Greg Sanderson and Sophie Bernberg reflect on their experiences and we talk Love Island, quotas and intersectionality


Below is a transcription for the hard of hearing of this week’s Broadcast Newswrap podcast, featuring Zinc Media’s London director of television Greg Sanderson and writer-director Sophie Bernberg to talk LGBTQ+ representation in TV.

Max [00:00:03] Hello and welcome to the Broadcast Newswrap, tackling the biggest debates in the world of television this week. We welcome Zinc’s London director of television Greg Sanderson and freelance writer/director Sophie Bernberg to talk being LGBTQ+ in TV, Sophie and Greg reflect on progress made on and off screen areas for improvement. And we broach the Love Island sexuality debate. All that, plus the ever popular what we’ve been watching on this week’s Broadcast Newswrap.

Max [00:00:48] So today, we welcome Sophie Bernberg and Greg Sanderson to discuss LGBTQ+ representation in TV. It’s a pleasure to have the two of you on. Thanks so much. So just by way of introduction, Greg Sanderson is the director of Zinc Media’s London TV labels. He oversees Blakeway, Films of Record and Brook Lapping. Greg is a former exec producer on the Storyville strand and has overseen numerous factual shows over the years. And Greg also wrote a comment piece for us back in November entitled Don’t Forget TV’s LGBTQ+ Community. Sophie Bernberg is a freelance writer director who has written, directed and produced a number of short films and is also the director of Queering Public Space, which is available on YouTube. She’s currently writing a queer TV comedy drama and most recently penned a comment piece for Broadcast entitled It’s Time to Truly Welcome the LGBTQ+ Community, which laid out some of the issues that we’re going to speak about today. And both of those comment pieces are really well worth a read if listeners haven’t got around to reading them already. So welcome to the two of you. I first just wanted just wanted to ask you how you’ve got to where you’ve got to, really. So Sophie maybe if you want to go first.

Sophie [00:02:06] So I basically always really wanted to direct films when I younger, I was into drama and directed plays at school and things like that. And then before I went to university, I was kind of like thinking, you know, do I go to film school or do I do an English Lit degree? Because I’m also like a writer/screenwriter as well. And I decided to do English Lit. And then I thought, you know, I could always do film school afterwards. And so then after graduating, I basically got work experience at a production company in Soho and was just doing that, like picking up stuff, really enjoying it, kind of like, you know, just took my camera along to stuff and made like content films or whatever. That’s really how I just got into directing, just just doing it myself. And I did do short film courses as well. But yeah, that’s how I got into it.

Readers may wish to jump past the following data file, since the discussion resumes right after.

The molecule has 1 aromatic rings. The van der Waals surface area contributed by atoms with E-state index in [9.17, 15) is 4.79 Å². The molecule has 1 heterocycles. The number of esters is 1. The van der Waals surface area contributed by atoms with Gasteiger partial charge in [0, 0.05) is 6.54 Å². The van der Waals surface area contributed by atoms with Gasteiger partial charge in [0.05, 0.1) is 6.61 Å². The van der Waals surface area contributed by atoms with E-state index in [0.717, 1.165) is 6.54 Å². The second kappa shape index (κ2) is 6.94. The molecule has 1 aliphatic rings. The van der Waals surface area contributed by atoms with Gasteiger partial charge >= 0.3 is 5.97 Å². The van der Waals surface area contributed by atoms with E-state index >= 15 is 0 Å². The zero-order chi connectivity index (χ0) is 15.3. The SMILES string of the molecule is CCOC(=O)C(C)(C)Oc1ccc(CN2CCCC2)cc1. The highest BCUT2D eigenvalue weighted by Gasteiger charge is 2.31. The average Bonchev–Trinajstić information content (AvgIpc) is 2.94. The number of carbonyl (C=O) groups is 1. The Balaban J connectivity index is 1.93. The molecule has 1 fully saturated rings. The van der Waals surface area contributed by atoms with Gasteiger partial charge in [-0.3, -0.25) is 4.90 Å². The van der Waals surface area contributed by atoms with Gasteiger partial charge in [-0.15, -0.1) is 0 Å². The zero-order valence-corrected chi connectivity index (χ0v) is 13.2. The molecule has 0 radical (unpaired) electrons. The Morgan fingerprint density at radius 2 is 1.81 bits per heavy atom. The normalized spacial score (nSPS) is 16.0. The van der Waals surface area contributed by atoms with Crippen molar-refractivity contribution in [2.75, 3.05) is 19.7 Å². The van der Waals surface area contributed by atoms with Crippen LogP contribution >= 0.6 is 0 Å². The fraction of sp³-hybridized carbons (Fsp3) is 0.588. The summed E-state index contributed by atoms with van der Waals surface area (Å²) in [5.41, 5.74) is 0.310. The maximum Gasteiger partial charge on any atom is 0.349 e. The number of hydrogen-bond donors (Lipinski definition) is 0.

Max [00:02:58] Great. And how about yourself, Greg?

Greg [00:03:00] Mine a lot less purposeful than Sophie’s, in that, weirdly I was a professional singer before I got into telly, and I was getting tired of my life and trying to work out what I wanted to do and met a fabulous producer, Kate Solomon at my sister’s house party, and she started talking about what she did, and I thought, that sounds cool. And her boss was Malcolm Brinkworth at Touch Productions at that point. And she said you should meet Malcolm, and he offered me a traineeship. So I fell into TV completely accidentally, have no qualifications in it whatsoever. So I worked at Touch for a couple of years later, stayed in the West Country went and worked at Flashback TV with Sam Morgan and then went in-house with the BBC. And then somehow, and I’m never quite sure how this happened, ended up stepping over to Storyville as commissioner and then had ten years of commissioning. So they moved into commissioning arts, music, commissioning, and then five years ago I thought time for change and shifted into the Indie sector. And that’s how I ended up at Zinc, initially running Brook Lapping and now, as you say, sitting across the London labels also including Supercollider, by the way, recently launched -don’t forget.

Max [00:04:02] Ah I missed off Supercollider. I can’t believe it. Thanks so much. That’s really good introductions. So Sophie, I wanted to start with you actually, to talk a little bit about your comment piece for us. And one of the things it discussed was the need for TV to better portray queer spaces. Can you elaborate a bit on what you meant?

Sophie [00:04:21] It’s really important to have those spaces because then people who aren’t queer are able to kind of, you know, see how queer people live.